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Extendible hashing is a new access technique, in which the user is guaranteed no more than two page faults to locate the data associated with a given unique identifier, or key. Unlike conventional hashing, extendible hashing has a dynamic structure that grows and shrinks gracefully as the database grows and shrinks. This approach simultaneously solves the(More)
Two different kinds of Byzantine Agreement for distributed systems with processor faults are defined and compared. The first is required when coordinated actions may be performed by each participant at different times. This kind is called Simultaneous Byzantine Agreement (SBA). This paper deals with the number of rounds of message exchange required to reach(More)
We describe several new algorithms for Byzantine agreement. The first of-these is a simplification of the original exponential-time Byzantine agreement algorithm due to Pease, Shostak, and Lamport, and is of comparable complexity to their algorithm. However, its proof is very intuitively appealing. A technique of shifting between algorithms for solving the(More)
In loosely coupled distributed systems subject to random communication delays and component failures, atomic brocrdcart protocols can be used to implement the abstraction of a A-common sfomge, a replicated storage that displays at any clock time the same contents to every correct processor and that requires A time units to complete replicated updates. We(More)
It is known that clock synchronization can be achieved in the presence of faulty clocks numbering more than one-third of the total number of participating clocks provided that some authentication technique is used. Without authentication the number of faults that can be tolerated has been an open question. Here we show that if we restrict logical clocks to(More)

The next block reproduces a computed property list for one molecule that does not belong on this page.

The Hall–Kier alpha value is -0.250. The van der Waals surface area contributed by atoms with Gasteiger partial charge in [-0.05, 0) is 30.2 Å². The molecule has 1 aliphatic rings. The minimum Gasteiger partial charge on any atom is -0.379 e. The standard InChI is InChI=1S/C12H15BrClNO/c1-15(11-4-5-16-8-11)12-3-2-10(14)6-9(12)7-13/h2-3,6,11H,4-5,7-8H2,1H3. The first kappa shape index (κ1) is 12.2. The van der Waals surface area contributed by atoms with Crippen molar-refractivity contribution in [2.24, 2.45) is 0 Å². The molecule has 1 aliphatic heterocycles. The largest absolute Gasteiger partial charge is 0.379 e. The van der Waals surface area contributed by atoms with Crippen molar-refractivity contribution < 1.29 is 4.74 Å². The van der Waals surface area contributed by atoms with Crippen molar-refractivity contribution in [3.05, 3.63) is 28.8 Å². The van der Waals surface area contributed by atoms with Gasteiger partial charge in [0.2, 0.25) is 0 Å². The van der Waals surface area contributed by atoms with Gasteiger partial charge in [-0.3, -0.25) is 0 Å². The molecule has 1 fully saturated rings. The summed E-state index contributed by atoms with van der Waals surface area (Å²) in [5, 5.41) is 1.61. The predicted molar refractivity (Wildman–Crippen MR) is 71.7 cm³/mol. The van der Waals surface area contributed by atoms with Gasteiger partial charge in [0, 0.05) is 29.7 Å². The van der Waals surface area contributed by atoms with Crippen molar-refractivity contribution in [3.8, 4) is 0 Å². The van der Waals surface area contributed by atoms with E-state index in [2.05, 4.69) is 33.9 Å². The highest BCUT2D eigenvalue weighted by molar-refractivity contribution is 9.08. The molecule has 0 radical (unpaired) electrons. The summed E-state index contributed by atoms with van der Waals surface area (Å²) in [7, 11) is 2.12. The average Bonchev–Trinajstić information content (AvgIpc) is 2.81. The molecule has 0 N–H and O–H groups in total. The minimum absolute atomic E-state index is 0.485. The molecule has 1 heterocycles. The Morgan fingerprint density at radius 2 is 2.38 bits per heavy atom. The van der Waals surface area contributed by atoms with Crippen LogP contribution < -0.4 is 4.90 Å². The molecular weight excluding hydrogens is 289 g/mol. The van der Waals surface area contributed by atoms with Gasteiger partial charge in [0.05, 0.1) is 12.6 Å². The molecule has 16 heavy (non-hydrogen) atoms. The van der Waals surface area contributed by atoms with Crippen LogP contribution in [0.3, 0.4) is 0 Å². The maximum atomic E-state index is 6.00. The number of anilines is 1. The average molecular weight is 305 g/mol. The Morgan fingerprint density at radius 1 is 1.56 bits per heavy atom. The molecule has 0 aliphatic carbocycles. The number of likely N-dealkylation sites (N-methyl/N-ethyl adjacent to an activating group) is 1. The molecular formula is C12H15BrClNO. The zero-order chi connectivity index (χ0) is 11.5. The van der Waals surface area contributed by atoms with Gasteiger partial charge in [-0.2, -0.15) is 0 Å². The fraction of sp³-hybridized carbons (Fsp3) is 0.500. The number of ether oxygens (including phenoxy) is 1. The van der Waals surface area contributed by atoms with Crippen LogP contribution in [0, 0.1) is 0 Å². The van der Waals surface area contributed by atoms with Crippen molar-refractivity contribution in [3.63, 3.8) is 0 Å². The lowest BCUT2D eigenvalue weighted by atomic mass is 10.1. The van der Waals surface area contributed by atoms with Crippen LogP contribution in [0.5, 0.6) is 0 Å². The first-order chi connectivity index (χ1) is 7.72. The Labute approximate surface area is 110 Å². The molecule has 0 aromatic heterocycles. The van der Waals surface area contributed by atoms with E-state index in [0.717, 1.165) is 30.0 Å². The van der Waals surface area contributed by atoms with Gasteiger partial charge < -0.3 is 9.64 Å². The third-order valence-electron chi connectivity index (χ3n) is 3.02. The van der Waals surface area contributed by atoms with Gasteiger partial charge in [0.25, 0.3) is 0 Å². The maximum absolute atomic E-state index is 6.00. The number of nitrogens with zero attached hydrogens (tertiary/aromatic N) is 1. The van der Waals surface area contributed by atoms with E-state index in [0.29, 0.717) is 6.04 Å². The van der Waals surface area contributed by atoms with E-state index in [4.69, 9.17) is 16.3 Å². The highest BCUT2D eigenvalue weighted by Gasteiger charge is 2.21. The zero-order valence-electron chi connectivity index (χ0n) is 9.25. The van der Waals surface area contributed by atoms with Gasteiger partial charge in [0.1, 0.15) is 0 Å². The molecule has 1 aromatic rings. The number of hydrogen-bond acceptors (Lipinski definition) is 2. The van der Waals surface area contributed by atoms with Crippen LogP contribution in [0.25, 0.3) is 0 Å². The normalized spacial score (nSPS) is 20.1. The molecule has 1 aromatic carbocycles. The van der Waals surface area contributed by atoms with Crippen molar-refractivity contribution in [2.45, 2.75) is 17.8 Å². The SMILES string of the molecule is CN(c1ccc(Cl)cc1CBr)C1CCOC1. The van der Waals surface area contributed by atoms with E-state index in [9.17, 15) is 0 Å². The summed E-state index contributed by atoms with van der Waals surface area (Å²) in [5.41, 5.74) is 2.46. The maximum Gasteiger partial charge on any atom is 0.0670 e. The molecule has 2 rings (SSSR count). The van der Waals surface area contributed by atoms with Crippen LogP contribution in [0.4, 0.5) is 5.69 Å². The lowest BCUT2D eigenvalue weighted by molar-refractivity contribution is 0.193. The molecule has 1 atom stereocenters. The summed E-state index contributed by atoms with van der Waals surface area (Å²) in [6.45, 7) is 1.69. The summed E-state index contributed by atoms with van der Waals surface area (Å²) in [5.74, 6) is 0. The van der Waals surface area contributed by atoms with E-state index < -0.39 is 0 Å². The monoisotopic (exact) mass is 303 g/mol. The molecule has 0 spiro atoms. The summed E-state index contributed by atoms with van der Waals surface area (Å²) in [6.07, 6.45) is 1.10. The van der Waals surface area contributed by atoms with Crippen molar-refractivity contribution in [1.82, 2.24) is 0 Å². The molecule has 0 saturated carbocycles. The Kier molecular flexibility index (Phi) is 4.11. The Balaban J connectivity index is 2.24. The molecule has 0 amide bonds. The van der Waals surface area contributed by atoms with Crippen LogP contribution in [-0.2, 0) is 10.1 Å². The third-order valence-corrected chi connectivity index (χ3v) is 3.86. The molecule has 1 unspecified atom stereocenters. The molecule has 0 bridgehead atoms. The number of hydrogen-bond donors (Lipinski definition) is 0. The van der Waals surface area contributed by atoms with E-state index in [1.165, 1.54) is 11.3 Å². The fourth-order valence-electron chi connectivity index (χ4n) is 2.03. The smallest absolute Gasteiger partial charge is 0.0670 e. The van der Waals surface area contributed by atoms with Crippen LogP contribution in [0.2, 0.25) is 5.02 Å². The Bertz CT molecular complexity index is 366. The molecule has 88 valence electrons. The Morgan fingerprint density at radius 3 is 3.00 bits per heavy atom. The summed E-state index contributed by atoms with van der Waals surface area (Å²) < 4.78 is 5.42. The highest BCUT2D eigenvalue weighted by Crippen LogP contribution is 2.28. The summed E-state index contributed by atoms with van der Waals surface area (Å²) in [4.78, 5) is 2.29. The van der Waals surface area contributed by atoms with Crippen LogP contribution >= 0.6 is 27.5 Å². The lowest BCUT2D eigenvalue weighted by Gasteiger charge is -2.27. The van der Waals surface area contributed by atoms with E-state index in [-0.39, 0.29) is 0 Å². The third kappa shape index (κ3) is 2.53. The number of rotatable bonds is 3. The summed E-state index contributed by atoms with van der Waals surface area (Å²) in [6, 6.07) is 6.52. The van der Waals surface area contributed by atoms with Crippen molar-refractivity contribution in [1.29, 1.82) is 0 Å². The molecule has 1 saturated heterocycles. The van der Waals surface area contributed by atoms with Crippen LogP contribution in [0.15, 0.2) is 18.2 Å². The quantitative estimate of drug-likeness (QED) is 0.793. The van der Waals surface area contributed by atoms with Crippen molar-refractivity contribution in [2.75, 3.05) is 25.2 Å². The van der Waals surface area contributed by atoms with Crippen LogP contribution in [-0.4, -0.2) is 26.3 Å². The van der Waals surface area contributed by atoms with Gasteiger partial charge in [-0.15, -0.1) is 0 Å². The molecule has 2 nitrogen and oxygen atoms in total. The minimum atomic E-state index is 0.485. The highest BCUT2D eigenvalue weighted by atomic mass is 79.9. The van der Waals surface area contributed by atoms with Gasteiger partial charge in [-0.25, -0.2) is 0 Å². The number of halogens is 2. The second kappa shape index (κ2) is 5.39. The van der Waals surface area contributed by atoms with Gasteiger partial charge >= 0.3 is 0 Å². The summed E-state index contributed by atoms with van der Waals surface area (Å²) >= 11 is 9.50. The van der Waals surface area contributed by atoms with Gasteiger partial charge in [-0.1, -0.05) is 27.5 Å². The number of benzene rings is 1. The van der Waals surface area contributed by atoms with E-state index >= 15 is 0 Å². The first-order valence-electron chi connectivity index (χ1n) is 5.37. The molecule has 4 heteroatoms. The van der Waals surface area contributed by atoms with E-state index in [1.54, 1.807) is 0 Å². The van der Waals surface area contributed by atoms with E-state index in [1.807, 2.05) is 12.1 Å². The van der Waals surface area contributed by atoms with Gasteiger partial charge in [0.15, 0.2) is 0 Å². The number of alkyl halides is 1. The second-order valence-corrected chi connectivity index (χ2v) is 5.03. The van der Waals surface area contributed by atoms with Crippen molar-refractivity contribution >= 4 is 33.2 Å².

This paper gives two simple efficient distributed algorithms: one for keeping clocks in a network synchronized and one for allowing new processors to join the network with their clocks synchronized. The algorithms tolerate both link and node failures of any type. The algorithm for maintaining synchronization will work for arbitrary networks (rather than(More)
Consider a communication network G in which a limited number of link and/or node faults F might occur. A routing &rgr; for the network (a fixed path between each pair of nodes) must be chosen without any knowledge of which components might become faulty. Choosing a good routing corresponds to bounding the diameter of the <italic>surviving route(More)
Byzantine Agreement involves a system of n processes, of which some t may be faulty. The problem is for the correct processes to agree on a binary value sent by a transmitter that may itself be one of the n processes. If the transmitter sends the same value to each process, then all correct processes must agree on that value, but in any case, they must(More)